On just about any personal style blog, you’ll see pictures of a pretty, young woman who rarely smiles, posing in carefully styled outfits on sun-dappled streets or in grassy fields. Sometimes, there’s a dog in the picture, or a coffee cup from an indie purveyor.
What you won’t see is the guy — and it’s usually a guy — taking the photos. Many personal style bloggers enlist their boyfriends or husbands to be their photographers. But unlike when, say, Richard Avedon used Audrey Hepburn as his muse, some of these guys aren’t an equal part of the collaboration — a few are even anonymous.
“You’ll see these poor men during Fashion Week,” says Bryan Yambao of the blog Bryanboy. “It’s sad to see them tailing the girls. It’s always the girls towering in sky-high heels and the little guy with the two camera bags taking her picture in the street. They’re like little puppies following the girls’ every whim.” At a recent party in Florence, Yambao chastised his fellow bloggers for continuing to pose for their dates when he thought they should have been on the dance floor. “I was like, ‘Look, guys, it’s 2 a.m.,’” he says. “’Just get drunk and have fun.’ I feel like these girls have turned into robots with no souls, and the only thing they care about is creating content at the expense of their personal relationships.”
Yambao, however, admits he has had puppy-dog photographer-boyfriends of his own. One ex broke up with him because of it. “He said, ‘Everything I do is all about you,’” Yambao says. “The point is valid. It’s really tough to mix your personal relationship with this blogging business.” In these pairings, Yambao says, the blogger always has the power. “No matter how you twist it, you’re dating someone who works for you, and I don’t think that’s right,” he says. He once paid a boyfriend to be his photographer, and the boyfriend wanted to take him to a nice restaurant but said, “Even if I would be paying, it’s still your money.” Now Yambao hires a professional photographer, but on a recent three-week vacation to India, did ask his current boyfriend to step in. “In the beginning he was more than happy to do it, but by the end he was like, Bryan, it’s my holiday too,” he says.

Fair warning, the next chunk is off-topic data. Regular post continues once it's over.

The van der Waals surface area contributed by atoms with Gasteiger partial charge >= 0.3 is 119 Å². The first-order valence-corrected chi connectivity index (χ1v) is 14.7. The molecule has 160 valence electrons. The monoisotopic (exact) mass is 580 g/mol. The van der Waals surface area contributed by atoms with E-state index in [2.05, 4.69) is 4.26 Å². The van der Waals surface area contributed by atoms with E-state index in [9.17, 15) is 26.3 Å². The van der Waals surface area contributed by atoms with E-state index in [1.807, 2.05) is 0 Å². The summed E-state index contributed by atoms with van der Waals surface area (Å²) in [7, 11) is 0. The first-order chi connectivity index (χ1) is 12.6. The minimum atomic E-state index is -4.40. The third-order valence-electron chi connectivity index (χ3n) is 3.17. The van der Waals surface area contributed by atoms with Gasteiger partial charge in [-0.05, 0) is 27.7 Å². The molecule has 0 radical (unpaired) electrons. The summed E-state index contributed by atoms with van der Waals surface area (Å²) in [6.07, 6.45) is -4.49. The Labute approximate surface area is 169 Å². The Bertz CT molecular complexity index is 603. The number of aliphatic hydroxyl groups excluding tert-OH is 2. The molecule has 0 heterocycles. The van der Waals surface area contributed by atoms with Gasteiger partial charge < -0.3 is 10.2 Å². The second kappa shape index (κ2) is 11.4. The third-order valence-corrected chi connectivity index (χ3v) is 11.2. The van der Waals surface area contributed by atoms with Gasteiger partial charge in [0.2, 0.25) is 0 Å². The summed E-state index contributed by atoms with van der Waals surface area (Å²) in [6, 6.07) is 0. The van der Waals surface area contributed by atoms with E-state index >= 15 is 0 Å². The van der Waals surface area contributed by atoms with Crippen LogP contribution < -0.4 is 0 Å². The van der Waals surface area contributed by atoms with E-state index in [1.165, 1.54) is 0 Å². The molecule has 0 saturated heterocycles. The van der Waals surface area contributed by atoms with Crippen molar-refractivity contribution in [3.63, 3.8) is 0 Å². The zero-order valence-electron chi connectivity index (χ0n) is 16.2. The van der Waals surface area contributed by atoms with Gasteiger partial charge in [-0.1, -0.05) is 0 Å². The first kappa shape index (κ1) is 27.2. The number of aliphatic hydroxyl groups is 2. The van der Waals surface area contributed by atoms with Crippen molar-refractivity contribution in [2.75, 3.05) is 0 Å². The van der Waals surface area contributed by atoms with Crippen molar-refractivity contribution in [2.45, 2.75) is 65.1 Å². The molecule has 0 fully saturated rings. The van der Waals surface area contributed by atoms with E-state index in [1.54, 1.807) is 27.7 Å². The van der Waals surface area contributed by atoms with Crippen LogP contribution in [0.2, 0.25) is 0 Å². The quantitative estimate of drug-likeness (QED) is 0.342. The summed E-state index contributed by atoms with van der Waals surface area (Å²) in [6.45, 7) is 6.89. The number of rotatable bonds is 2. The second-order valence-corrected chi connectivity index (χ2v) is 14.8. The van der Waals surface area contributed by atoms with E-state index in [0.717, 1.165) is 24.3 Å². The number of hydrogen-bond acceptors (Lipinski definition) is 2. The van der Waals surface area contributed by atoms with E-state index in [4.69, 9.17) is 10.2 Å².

Perhaps personal style blogging’s most famous couple — Rumi Neely and Colin Sokol of Fashion Toast — broke up in July 2012, after dating for ten years. Sokol first took Neely’s picture in 2006, when he found her staring down a tiny Sony camera on a tripod in front of the garage door. Selfies weren’t ubiquitous then, and Sokol remembers saying, “What are you doing?” Neely tells the same story, laughing, “He said, ‘You’re such a freak. If you want a cooler photo, let’s take it away from the wall.’”
Sokol, who’s an electrical test engineer in San Diego, had never been interested in photography before volunteering to take Neely’s pictures. (They met long before the blog, at a bar on $1-beer night.) But he taught himself to use a DSLR — he and Neely split the $450 cost of the camera — and to fiddle with the shutter speeds and F-stop values to get the shots he wanted. His pictures tend to make Neely look beloved. “I felt comfortable with him,” Neely says. “You can be vulnerable when someone else is taking your picture, but not with your boyfriend.”